Using the Five Day Hopper price, we need to go to Disneyland 11 days to make the cost worth buying the Premium pass. But actually, that is not a good comparison. With our 15% to 20% discount at most locations at the resort, there is quit a bit of savings. We normally spend between 8 and 15 days at the park each year, so the price is still beneficial to us. But are the prices justified for everyone?
Only you can really answer that question for you. But let me point out a few things before you rush to judgment. The first complaint is that Disneyland is being run as a business. Well welcome to the real world. If it didn’t make a profit for its investors, it would be long gone, and that would be a tragic loss. We love living in a capitalist country with all the goodies and freedoms, but we jump on the “greedy corporate” mantra every time a company actually trys to make profit. It’s all about supply and demand. If you don’t think it is worth it, then don’t buy it. If enough people agree (democracy at its best), the company will lower the price or go out of business. This is true of Disney too.
My next point is whether Disney is just greedy or is there some justifications? We all love the Parks, the cleanliness, the maintenance, the Details that I love to document, and the wonderful cast members. We love the new Carsland new attractions like Ariels Undersea Adventure, Finding Nemo Submarine Voyage and Star Tours 2.0 . Even the parades and fire works are plusses today. Have you been to some of the other parks? Many are disgusting. At some theme parks, the employees don’t seem to care about the guests and just stand around or are unfriendly. Another park only opens half its rides in order to save money and moves the ride operators around opening and closing rides through out the day. Every time we have tried one park, we have fun, but we come running back to Disneyland. We watched a parade at one theme park last year and the costumes were so old, they were falling apart. We could see the employee inside one costume of a major character because the seam in the neck was completely broken open. Most parks in California do not have fireworks. Disneyland has them almost every night. Twice if you count Fantasmic.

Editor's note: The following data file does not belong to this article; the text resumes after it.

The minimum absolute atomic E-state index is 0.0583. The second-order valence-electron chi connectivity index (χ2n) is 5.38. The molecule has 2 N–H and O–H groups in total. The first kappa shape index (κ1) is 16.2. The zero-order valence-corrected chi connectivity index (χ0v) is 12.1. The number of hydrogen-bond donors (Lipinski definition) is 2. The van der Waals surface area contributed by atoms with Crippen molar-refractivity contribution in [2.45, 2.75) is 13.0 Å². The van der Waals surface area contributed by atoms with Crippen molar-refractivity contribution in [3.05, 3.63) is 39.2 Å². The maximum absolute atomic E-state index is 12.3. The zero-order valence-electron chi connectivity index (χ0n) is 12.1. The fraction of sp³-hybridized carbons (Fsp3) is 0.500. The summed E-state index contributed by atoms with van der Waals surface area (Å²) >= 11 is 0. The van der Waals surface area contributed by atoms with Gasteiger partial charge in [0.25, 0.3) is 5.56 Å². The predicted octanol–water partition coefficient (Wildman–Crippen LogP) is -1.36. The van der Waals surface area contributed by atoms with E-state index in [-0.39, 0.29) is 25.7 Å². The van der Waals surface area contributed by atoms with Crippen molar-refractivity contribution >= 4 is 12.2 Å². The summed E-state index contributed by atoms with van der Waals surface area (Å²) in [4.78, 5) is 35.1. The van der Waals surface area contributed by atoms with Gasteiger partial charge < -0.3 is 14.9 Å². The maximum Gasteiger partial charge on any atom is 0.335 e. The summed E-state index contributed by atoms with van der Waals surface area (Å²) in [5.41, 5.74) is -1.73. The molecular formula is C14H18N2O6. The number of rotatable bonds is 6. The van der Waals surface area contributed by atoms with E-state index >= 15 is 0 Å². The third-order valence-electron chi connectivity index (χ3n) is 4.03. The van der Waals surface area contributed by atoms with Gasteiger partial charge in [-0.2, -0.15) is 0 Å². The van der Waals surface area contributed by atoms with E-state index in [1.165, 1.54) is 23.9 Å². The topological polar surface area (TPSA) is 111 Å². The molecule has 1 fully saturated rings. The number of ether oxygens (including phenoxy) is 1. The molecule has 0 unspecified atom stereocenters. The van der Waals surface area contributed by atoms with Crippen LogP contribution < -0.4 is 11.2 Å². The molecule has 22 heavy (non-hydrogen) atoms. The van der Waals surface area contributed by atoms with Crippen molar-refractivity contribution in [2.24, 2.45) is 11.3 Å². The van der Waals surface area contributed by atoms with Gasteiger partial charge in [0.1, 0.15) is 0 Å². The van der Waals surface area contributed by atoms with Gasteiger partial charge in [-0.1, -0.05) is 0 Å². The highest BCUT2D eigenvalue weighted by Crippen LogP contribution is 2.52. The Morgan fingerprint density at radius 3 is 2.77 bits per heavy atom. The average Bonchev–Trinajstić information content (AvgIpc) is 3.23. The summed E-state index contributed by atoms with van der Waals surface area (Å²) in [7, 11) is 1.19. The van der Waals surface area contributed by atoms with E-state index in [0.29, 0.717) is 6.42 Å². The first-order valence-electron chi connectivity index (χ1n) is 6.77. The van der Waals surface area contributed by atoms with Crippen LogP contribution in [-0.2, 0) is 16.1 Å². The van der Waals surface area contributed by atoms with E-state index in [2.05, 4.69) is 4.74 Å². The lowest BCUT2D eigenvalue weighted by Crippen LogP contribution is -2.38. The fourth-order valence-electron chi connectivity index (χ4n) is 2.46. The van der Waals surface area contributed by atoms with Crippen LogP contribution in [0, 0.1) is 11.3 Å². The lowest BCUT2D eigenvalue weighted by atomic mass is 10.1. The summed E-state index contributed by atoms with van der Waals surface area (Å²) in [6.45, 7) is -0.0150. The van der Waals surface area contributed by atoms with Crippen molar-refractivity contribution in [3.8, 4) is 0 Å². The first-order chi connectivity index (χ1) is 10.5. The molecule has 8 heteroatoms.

Another complaint I hear is the price of food. No it is not cheap. But we spent $55 at a another park for 1 hamburger, 1 individual pizza, 3 french frys and 3 drinks. Three full meals at Rancho del Zocalo’s costs us about $40 with our AP discount. We also could not find a place to sit, not because they were busy, but because they had not cleaned the tables.
There’s an old saying, you get what you pay for. When I come to Disneyland I expect a working and clean park. I expect courteous cast members who help you get into attractions, answer questions, and just hold friendly conversations. I expect quality food, professional parades, and great fireworks. I expect a safe and working ride. People complain about when one of the rides goes down for a while, but Disneyland does not hesitate to stop a ride for safety. I expect a great atmosphere where I don’t have to worry about criminals. I want a place I can just relax and not worry about the outside world. All this cost Disney money to produce. Is Disney charging too much? Maybe. Do I get my money’s worth out of my passes? Absolutely! Again, you have to decide if Disney is charging too much, but consider all the facts and not just a knee jerk reaction to a price increase. You wouldn’t do that when buying a car or a house. They cost about the same as Disney tickets now. Just kidding. So take the time to look at the realty of the cost of the tickets and your expectations for what kind of product you want the Disney company to produce.